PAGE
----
Call me romantic or call me nosey, I often find myself wondering how my ancestral couples met – how any two strands of my family tree bumped into each other and became one. In the case of two of my great grandparents for example, what connection was there between William Salter the London-based employee of Gurney & Co, shorthand writers to the Houses of Parliament, and Jane Reyner the daughter of a Midlands cotton mill magnate?
Jane Salter née Reyner, and
William Henry Gurney Salter,
in 1920, 50 years after they got married
The answer, I thought, was the old boy network. I found out that William Salter had exactly the same education as his future brother-in-law, Frederick Reyner. They were both at Amersham Hall, an “Academy for the Sons of Liberal Gentlemen” (by which they meant non-conformist gentlemen); and then both at University College London, the university established by non-conformist gentlemen to give their sons the further education they were barred from at England’s other universities. (William’s grandfather, and perhaps Frederick’s too, had bought shares in its foundation.) Naturally I put two and two together and assumed they were classroom friends.
Unfortunately William was Frederick’s senior by fourteen years. When Frederick was graduating at UCL in June 1869, William had been working at Gurneys for nine years. He and Jane were probably already engaged – they got married the following year – but if William did meet Jane through Frederick, it wasn’t as school or university chums. (Jane, two years older than Frederick, was still twelve years younger than William.)
William’s path at Gurney’s was mapped out. In 1872 he would become head of the firm, following his uncle, grandfather, great grandfather and great great grandfather in the position. Frederick’s future too was assured. Reyner’s Mill in Ashton under Lyne was a large concern, employing (in 1871) 1319 men and women. Frederick’s father took control of the business in 1871 (following the death of Frederick’s uncles), and Frederick and his brother Joseph helped with the running. They ran it together after their father’s death in 1877; and when Joseph died at the age of only 49 in 1891, Frederick was left in sole charge.
The Ashton-under-Lyne Working Men’s Co-operative Society
founded in 1857 by a group of overlookers and weavers
at Reyner’s Mill (pic from Tameside.gov.uk)
Their first joint purchase was a chest of tea
which was sold among the members.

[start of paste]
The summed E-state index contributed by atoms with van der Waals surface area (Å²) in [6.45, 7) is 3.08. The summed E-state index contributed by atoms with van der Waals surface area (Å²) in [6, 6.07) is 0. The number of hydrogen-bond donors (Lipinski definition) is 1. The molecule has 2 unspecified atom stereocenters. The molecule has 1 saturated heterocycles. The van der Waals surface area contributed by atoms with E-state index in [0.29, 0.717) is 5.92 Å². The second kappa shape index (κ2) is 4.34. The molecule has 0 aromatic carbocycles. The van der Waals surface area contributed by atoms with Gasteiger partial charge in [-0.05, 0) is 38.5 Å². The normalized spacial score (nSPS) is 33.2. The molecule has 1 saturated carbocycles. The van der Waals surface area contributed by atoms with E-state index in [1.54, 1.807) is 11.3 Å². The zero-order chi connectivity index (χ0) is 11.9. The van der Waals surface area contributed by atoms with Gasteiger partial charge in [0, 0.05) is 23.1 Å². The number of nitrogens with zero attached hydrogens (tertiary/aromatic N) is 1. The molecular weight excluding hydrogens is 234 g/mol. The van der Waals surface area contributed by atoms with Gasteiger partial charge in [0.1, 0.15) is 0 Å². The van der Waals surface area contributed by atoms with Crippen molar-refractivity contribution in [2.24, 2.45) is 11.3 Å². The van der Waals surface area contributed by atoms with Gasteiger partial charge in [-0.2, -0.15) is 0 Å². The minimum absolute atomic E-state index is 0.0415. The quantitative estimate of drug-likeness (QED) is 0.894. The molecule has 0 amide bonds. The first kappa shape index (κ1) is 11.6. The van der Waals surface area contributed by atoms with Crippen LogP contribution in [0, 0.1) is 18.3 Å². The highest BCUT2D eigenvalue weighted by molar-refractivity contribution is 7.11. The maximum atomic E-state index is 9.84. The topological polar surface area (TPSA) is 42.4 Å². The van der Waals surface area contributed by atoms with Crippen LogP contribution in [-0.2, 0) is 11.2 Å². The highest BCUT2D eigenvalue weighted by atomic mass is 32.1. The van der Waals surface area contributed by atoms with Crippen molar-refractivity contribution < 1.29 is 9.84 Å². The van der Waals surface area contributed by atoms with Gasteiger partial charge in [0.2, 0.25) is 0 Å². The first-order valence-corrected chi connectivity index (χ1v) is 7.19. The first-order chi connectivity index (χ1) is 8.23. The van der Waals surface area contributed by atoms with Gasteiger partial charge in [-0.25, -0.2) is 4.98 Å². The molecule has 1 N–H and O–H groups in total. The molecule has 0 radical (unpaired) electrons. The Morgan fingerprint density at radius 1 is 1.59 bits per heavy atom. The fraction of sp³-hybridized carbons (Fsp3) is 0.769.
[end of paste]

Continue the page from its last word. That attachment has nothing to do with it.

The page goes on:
Frederick, an important local employer, was in due course invited to sit on the bench as a magistrate, where he discharged his responsibilities as a pillar of the community. With such a large workforce, he must have known some of the defendants brought before him. Some of his sittings are recorded in issues of the Ashton Reporter newspaper, and some of the cases are more serious than others. Here’s one from the edition of Saturday 10th October 1903:
THE TRIALS OF A LODGING-HOUSE. — Before the Ashton County Court Justices on Wednesday, Matilda Barlow was charged with being drunk and disorderly at Bardsley on the 18th of September. Matilda, in a confidential tone, told the magistrates that “she had gone down a bit in the world, you know, and she wanted to rise, but she was now living in a lodging-house, and — well, their worships knew what life in a lodging-house was.” — (Laughter.) “Now,” she said in a wheedling tone, “will your worships treat me leniently? You can bind me over for as much as you like.” — (Laughter.)
The Magistrates’ Clerk: You do not seem to know what being bound over means. You have been up before. Mrs Holt, the court missionary, stated that prisoner had a bit of money, but seemed to spend it all in drink. — A constable: She has a bit of property that brings in about 7s a week. — Prisoner, who had been reciting her troubles to Superintendent Hewitt during the evidence, vehemently broke in saying that she would attend chapel while she was in a lodging-house. — (Laughter.) — She was fined 5s 6d for costs.
Thanks to the Rhodes Family for their painstaking work of transcribing the Ashton Reporter.